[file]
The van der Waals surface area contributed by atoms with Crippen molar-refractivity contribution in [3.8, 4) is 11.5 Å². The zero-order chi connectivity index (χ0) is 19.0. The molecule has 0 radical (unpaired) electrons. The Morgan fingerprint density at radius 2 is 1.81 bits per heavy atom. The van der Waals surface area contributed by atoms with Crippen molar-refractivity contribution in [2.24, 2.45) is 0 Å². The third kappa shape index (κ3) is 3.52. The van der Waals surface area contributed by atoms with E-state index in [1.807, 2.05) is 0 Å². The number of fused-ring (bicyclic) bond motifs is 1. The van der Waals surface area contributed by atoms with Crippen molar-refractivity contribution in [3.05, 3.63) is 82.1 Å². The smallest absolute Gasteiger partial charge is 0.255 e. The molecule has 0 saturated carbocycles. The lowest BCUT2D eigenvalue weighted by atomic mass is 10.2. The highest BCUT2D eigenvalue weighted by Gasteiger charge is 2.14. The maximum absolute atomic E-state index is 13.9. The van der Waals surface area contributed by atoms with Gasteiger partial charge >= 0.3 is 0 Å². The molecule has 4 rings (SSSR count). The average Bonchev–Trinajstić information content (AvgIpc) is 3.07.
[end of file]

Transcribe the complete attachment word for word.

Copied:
The van der Waals surface area contributed by atoms with Crippen molar-refractivity contribution in [3.8, 4) is 11.5 Å². The zero-order chi connectivity index (χ0) is 19.0. The molecule has 0 radical (unpaired) electrons. The Morgan fingerprint density at radius 2 is 1.81 bits per heavy atom. The van der Waals surface area contributed by atoms with Crippen molar-refractivity contribution in [2.24, 2.45) is 0 Å². The third kappa shape index (κ3) is 3.52. The van der Waals surface area contributed by atoms with E-state index in [1.807, 2.05) is 0 Å². The number of fused-ring (bicyclic) bond motifs is 1. The van der Waals surface area contributed by atoms with Crippen molar-refractivity contribution in [3.05, 3.63) is 82.1 Å². The smallest absolute Gasteiger partial charge is 0.255 e. The molecule has 0 saturated carbocycles. The lowest BCUT2D eigenvalue weighted by atomic mass is 10.2. The highest BCUT2D eigenvalue weighted by Gasteiger charge is 2.14. The maximum absolute atomic E-state index is 13.9. The van der Waals surface area contributed by atoms with Gasteiger partial charge >= 0.3 is 0 Å². The molecule has 4 rings (SSSR count). The average Bonchev–Trinajstić information content (AvgIpc) is 3.07.